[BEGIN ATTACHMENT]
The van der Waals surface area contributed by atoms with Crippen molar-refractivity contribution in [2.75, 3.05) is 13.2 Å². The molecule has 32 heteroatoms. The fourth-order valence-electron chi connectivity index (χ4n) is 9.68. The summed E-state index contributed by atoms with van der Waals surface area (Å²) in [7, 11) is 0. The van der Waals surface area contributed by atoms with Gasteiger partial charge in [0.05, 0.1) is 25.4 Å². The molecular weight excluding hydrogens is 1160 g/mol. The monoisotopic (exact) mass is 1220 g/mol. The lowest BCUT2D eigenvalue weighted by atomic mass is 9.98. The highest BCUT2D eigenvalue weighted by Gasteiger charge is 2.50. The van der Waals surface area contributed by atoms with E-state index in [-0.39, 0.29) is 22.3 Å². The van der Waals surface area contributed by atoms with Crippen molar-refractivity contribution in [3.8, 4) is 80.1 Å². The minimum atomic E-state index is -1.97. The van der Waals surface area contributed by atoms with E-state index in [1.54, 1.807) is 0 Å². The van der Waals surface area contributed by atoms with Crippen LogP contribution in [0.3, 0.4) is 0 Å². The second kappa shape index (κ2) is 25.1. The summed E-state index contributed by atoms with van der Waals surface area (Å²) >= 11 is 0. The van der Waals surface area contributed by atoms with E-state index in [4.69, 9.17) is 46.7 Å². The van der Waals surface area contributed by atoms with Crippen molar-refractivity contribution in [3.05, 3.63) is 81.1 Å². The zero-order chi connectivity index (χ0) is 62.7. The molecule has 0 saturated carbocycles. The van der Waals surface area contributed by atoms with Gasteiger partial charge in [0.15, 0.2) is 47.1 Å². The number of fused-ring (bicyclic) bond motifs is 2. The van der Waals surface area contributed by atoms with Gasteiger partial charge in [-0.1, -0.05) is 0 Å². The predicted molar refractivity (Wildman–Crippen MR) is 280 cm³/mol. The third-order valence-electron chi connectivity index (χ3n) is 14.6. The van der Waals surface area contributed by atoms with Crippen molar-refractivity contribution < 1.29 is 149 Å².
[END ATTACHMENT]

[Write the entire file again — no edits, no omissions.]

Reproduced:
The van der Waals surface area contributed by atoms with Crippen molar-refractivity contribution in [2.75, 3.05) is 13.2 Å². The molecule has 32 heteroatoms. The fourth-order valence-electron chi connectivity index (χ4n) is 9.68. The summed E-state index contributed by atoms with van der Waals surface area (Å²) in [7, 11) is 0. The van der Waals surface area contributed by atoms with Gasteiger partial charge in [0.05, 0.1) is 25.4 Å². The molecular weight excluding hydrogens is 1160 g/mol. The monoisotopic (exact) mass is 1220 g/mol. The lowest BCUT2D eigenvalue weighted by atomic mass is 9.98. The highest BCUT2D eigenvalue weighted by Gasteiger charge is 2.50. The van der Waals surface area contributed by atoms with E-state index in [-0.39, 0.29) is 22.3 Å². The van der Waals surface area contributed by atoms with Crippen molar-refractivity contribution in [3.8, 4) is 80.1 Å². The minimum atomic E-state index is -1.97. The van der Waals surface area contributed by atoms with E-state index in [1.54, 1.807) is 0 Å². The van der Waals surface area contributed by atoms with Crippen LogP contribution in [0.3, 0.4) is 0 Å². The second kappa shape index (κ2) is 25.1. The summed E-state index contributed by atoms with van der Waals surface area (Å²) >= 11 is 0. The van der Waals surface area contributed by atoms with E-state index in [4.69, 9.17) is 46.7 Å². The van der Waals surface area contributed by atoms with Crippen molar-refractivity contribution in [3.05, 3.63) is 81.1 Å². The zero-order chi connectivity index (χ0) is 62.7. The molecule has 0 saturated carbocycles. The van der Waals surface area contributed by atoms with Gasteiger partial charge in [0.15, 0.2) is 47.1 Å². The number of fused-ring (bicyclic) bond motifs is 2. The van der Waals surface area contributed by atoms with Gasteiger partial charge in [-0.1, -0.05) is 0 Å². The predicted molar refractivity (Wildman–Crippen MR) is 280 cm³/mol. The third-order valence-electron chi connectivity index (χ3n) is 14.6. The van der Waals surface area contributed by atoms with Crippen molar-refractivity contribution < 1.29 is 149 Å².